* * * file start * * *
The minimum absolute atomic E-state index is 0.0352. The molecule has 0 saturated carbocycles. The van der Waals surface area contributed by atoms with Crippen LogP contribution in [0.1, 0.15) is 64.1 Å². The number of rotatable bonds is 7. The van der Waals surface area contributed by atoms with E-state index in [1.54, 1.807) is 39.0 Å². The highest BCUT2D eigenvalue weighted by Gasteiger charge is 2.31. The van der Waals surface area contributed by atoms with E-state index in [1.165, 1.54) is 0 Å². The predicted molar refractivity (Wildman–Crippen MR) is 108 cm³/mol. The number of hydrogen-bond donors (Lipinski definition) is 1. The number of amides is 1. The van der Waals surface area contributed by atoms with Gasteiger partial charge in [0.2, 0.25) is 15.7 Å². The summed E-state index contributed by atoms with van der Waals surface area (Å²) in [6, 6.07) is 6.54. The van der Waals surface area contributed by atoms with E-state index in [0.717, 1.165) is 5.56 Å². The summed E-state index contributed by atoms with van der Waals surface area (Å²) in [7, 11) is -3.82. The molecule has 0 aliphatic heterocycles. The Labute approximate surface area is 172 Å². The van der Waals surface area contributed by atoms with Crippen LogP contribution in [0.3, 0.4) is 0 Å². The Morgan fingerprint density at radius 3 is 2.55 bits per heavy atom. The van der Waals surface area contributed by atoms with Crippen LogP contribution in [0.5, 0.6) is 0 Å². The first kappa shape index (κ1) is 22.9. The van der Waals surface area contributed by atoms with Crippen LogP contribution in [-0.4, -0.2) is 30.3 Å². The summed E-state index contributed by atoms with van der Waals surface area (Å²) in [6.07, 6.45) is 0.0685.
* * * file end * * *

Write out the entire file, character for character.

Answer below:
The minimum absolute atomic E-state index is 0.0352. The molecule has 0 saturated carbocycles. The van der Waals surface area contributed by atoms with Crippen LogP contribution in [0.1, 0.15) is 64.1 Å². The number of rotatable bonds is 7. The van der Waals surface area contributed by atoms with E-state index in [1.54, 1.807) is 39.0 Å². The highest BCUT2D eigenvalue weighted by Gasteiger charge is 2.31. The van der Waals surface area contributed by atoms with E-state index in [1.165, 1.54) is 0 Å². The predicted molar refractivity (Wildman–Crippen MR) is 108 cm³/mol. The number of hydrogen-bond donors (Lipinski definition) is 1. The number of amides is 1. The van der Waals surface area contributed by atoms with Gasteiger partial charge in [0.2, 0.25) is 15.7 Å². The summed E-state index contributed by atoms with van der Waals surface area (Å²) in [6, 6.07) is 6.54. The van der Waals surface area contributed by atoms with E-state index in [0.717, 1.165) is 5.56 Å². The summed E-state index contributed by atoms with van der Waals surface area (Å²) in [7, 11) is -3.82. The molecule has 0 aliphatic heterocycles. The Labute approximate surface area is 172 Å². The van der Waals surface area contributed by atoms with Crippen LogP contribution in [0.3, 0.4) is 0 Å². The Morgan fingerprint density at radius 3 is 2.55 bits per heavy atom. The van der Waals surface area contributed by atoms with Crippen LogP contribution in [0.5, 0.6) is 0 Å². The first kappa shape index (κ1) is 22.9. The van der Waals surface area contributed by atoms with Crippen LogP contribution in [-0.4, -0.2) is 30.3 Å². The summed E-state index contributed by atoms with van der Waals surface area (Å²) in [6.07, 6.45) is 0.0685.